WE HAVE A CHOICE TO MAKE AS A SOCIETY TO SCREEN FOR MORE CANCERS SO WE CAN TRY TO FIND THEM EARLIER OR CONTINUE TO FACE THE OVERWHELMING BURDEN OF LATE-STAGE CANCER AND DO NOTHING BUT WAIT…
The advancement of liquid biopsy assays (LBx) provides an opportunity to screen for the presence of cancer in the population, irrespective of where the cancer originates, before it becomes symptomatic. The reason why this is so important is because once people present with symptoms to their physician, the likelihood that the cancer has spread is far greater. Later-stage cancer is linked to poorer outcomes compared to cancers that are found earlier.
These developments in LBx are neither unexpected nor surprising. Researchers have been working on this technology for a long time and the momentum was such, that on World Cancer Day 2020, the Union for International Cancer Control, the Mayo Clinic and the American Cancer Society (ACS) brought together experts in screening and multi-cancer early detection (MCED) at the historic Mayowood Mansion in Rochester, Minnesota to discuss these blood-based technologies and explore what it would take, to make the global application of this screening approach a reality.
The reason to implement MCED technologies is simple. The management of late-stage disease in cancer presents a huge burden to patients and societies, both in terms of outcomes and healthcare expenditure. Innovation in treatment for late-stage disease is complex, relatively slow, and requires substantial investment. As a consequence, late-stage disease management reflects enormous disparities between high income countries and low- and middle- income countries (LMICs). It is imperative to carefully consider how MCED can be implemented so that it can address the need for equitable access to better outcomes and invest in sustainable healthcare systems.
Different perspectives must inform an MCED approach to public health screening programs, including the pre-clinical, translational and clinical evidence perspective, the international perspective, the evaluation of safety and effectiveness, the health technology assessment, the patient engagement and advocacy perspective, and the industry perspective. The experts at the Mayo Clinic meeting knew this and as a follow-up to the meeting, they collaborated for the publication of a Special Issue in the Cancer Journal .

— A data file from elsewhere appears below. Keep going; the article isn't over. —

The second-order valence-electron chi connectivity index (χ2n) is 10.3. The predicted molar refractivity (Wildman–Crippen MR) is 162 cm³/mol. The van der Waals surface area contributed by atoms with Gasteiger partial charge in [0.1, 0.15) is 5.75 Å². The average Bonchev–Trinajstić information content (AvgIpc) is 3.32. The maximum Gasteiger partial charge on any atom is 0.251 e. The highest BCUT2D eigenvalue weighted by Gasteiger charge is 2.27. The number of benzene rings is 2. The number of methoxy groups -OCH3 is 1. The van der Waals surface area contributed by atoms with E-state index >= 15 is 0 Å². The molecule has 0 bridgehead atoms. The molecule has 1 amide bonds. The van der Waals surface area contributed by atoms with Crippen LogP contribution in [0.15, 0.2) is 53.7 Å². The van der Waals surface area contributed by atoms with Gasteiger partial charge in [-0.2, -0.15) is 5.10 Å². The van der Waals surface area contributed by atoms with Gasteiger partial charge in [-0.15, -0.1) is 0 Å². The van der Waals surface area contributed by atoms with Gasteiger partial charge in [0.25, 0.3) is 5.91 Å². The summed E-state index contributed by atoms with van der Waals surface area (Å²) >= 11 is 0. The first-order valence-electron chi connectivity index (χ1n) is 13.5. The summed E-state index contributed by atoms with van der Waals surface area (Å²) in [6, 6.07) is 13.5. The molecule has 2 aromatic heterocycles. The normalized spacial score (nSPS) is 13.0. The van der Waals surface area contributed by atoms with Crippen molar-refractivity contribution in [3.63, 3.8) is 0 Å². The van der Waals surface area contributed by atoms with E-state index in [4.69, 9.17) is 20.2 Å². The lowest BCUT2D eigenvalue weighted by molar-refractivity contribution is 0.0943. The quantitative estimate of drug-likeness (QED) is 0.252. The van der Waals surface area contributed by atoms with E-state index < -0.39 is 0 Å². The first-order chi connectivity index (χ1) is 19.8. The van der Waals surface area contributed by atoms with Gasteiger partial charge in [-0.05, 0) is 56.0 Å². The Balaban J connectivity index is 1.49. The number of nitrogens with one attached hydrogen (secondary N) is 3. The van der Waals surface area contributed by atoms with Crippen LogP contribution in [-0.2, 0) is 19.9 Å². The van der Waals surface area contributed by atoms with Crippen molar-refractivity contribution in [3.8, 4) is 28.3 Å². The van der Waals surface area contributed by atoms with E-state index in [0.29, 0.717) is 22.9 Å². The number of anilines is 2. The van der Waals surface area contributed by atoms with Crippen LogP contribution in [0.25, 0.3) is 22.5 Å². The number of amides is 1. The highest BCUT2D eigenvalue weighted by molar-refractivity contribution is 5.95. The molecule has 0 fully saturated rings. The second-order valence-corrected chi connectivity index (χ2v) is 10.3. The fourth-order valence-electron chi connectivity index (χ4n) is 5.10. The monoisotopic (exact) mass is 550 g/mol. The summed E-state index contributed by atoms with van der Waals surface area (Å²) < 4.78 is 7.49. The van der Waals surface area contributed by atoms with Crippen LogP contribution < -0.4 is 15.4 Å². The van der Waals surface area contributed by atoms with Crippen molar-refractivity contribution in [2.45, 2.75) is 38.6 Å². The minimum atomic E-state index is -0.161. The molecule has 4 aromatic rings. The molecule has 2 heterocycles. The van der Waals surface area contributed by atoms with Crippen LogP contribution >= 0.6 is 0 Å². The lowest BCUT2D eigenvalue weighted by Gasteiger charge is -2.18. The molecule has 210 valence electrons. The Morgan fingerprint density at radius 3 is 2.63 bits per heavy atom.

Giving careful consideration to all of these perspectives is necessary, simply because at present there are no established pathways in regulatory systems to introduce these MCED technologies into national screening programs. We know that pursuing single-organ screening programs is already a herculean task. As an example, the national lung screening trial in the United States required hundreds of millions of USD in investment, despite governmental commitment, and more than a decade to complete. The type of investment and time required to pursue such a feat for MCED cannot be made by just one stakeholder alone. It would be impossible. There must be commitments from the public and private sectors. In addition, institutional and NGO support to systematically learn about the benefits of MCED technologies and the infrastructure required to responsibly deploy them. We need to take a stand as a society. Do we want to emphasize health management by favoring prediction, prevention and early detection? Or do we keep focusing on intervening too late? In Dutch we call that mopping with an open faucet.
Generating the evidence to support MCED for responsible screening programs is a task incumbent on all of us, with all stakeholders making a contribution. Not doing so is a disservice to patients and society, because what is the alternative – do nothing and just wait?
Patient Advocate Inspire2Live
 https://acsjournals.onlinelibrary.wiley.com/toc/10970142/2022/128/S4 In this Special Issue you will also find the references to the arguments presented here, as these arguments are also presented in the publication.